More and more businesses these days are catching on to the fact that social media is kind of a big deal. Customers expect to be able to connect with brands they care about, and those who do this well can enjoy the benefits of what social media can do. But there are some industries that seem to take advantage of social media better than others. For some, social media is just a natural outgrowth of an already established marketing strategy; for others, they’ve done an exceptional job harnessing the power of social media. Whatever the reason, these industries are finding that social media is an incredibly beneficial tool.
Even if you’re at home by yourself, watching TV is a social experience when paired with services like Facebook and especially Twitter. When major awards shows pop up, or wildly popular episodes like Jersey Shore and The Bachelor come on, you can expect a flurry of Tweets to ensue. Studios have caught on, and are often in charge of promoting hashtags like #jerseyshore that help keep the conversation together. For Jersey Shore‘s fifth season premiere, the show had more than 700,000 mentions overall, with half a million mentions during the show. But the Oscars spanked Jersey Shore with 3.8 million comments, and the Grammys blew everyone out of the water with 13 million social media mentions. Users love to discuss fashion, endearing moments, and surprising awards, all while watching TV with a “second screen” to connect with other fans. It’s clear that TV watching has taken on a whole new meaning, and the entertainment industry is reaping the rewards.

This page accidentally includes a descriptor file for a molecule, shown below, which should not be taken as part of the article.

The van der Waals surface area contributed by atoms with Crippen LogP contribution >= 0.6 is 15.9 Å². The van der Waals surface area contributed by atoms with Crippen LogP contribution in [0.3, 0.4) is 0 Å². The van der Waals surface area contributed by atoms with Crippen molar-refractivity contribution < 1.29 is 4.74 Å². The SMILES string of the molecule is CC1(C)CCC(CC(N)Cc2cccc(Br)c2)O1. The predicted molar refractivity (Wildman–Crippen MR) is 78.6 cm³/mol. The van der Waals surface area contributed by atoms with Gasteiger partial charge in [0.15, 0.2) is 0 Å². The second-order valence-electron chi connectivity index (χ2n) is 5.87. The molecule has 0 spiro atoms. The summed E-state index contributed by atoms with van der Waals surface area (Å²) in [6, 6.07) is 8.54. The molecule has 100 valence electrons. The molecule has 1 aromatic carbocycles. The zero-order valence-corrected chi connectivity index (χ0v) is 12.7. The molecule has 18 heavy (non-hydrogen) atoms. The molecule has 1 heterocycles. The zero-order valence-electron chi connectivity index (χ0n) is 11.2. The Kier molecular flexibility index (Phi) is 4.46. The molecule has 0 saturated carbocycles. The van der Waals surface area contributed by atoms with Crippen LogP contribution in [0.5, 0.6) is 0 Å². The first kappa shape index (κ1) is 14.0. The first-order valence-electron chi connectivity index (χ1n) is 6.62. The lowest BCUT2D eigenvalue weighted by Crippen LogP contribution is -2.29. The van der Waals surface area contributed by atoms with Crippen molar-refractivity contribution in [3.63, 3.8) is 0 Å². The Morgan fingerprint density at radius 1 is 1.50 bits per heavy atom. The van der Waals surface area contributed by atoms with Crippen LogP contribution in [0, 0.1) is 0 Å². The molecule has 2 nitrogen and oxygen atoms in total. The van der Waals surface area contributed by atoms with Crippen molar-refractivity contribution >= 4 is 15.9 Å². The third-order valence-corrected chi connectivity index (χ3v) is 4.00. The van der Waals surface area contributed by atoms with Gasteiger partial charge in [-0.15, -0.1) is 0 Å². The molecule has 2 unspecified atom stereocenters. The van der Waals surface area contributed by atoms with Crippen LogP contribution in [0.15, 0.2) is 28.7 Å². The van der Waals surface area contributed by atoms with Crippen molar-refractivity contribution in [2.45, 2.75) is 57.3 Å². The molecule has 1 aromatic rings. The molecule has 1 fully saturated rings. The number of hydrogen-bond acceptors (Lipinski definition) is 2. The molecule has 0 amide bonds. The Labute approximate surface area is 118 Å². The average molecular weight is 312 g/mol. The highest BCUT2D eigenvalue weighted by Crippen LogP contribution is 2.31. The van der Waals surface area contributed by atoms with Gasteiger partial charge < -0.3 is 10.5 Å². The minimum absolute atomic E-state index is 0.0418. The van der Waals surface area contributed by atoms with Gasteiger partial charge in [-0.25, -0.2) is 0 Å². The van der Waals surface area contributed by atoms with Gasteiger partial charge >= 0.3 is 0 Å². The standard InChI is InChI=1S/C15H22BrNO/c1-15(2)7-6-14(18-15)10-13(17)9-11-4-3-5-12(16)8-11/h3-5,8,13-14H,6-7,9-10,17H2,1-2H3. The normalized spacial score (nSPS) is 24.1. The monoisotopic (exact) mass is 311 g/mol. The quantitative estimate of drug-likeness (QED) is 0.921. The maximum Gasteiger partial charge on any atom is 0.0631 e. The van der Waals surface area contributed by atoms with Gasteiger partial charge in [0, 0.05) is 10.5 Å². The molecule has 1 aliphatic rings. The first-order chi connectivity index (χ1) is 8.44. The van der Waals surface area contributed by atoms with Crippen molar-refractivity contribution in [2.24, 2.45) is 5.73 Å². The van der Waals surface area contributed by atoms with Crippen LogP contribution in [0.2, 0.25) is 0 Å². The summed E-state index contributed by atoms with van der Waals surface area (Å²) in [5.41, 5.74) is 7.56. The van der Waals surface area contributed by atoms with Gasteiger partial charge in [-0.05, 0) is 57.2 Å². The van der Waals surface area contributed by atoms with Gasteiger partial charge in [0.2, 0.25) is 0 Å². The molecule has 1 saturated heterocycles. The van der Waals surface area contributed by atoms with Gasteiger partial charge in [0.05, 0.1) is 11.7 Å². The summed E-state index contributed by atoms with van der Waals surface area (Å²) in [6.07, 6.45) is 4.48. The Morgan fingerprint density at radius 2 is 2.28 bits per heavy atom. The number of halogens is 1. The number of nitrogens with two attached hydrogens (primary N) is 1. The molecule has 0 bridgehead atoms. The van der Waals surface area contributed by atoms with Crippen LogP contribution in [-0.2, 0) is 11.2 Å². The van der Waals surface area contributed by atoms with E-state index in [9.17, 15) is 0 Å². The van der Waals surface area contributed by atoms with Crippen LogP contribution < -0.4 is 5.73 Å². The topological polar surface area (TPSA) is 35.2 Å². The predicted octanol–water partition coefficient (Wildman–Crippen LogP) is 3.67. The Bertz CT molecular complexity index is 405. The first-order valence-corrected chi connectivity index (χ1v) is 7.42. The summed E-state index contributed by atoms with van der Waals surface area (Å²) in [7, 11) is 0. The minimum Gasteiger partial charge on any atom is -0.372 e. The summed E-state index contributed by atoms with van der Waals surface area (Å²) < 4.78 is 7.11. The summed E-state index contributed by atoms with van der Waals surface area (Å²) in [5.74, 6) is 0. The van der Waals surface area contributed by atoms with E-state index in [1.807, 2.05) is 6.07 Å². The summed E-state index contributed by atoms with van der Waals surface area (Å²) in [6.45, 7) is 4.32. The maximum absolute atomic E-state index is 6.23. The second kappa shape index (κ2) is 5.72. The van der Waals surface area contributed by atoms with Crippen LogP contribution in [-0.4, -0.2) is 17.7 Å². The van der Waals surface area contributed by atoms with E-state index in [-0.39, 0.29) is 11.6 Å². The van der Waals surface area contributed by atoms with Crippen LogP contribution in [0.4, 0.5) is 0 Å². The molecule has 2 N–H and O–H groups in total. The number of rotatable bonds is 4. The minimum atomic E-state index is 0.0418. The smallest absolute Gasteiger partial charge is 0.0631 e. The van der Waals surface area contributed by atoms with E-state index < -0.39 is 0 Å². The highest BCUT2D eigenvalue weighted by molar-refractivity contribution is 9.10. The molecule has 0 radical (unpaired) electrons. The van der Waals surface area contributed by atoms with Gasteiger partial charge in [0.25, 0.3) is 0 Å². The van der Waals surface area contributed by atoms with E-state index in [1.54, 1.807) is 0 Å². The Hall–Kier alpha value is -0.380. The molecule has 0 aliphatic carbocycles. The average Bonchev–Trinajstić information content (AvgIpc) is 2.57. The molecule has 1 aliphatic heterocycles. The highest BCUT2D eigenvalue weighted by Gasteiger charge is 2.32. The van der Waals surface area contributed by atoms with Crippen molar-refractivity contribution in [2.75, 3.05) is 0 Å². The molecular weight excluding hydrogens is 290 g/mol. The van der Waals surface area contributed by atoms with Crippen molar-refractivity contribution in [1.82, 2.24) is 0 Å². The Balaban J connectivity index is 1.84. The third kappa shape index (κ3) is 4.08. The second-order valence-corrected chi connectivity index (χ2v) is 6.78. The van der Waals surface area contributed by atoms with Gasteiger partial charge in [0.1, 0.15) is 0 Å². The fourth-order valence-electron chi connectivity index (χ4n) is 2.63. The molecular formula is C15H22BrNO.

Well, duh. Its no secret that marketers are flocking to social media in order to connect businesses with new customers and maintain existing customer relationships. In 2010, 85% of marketing departments surveyed indicated that using social media generated exposure for their business, and 48% indicated that by using social media marketing, they were able to reduce their overall marketing expenses. It’s clear they are seeing results and plan to build on this in the future: 81% of marketers have plans to increase their social media presence in the future.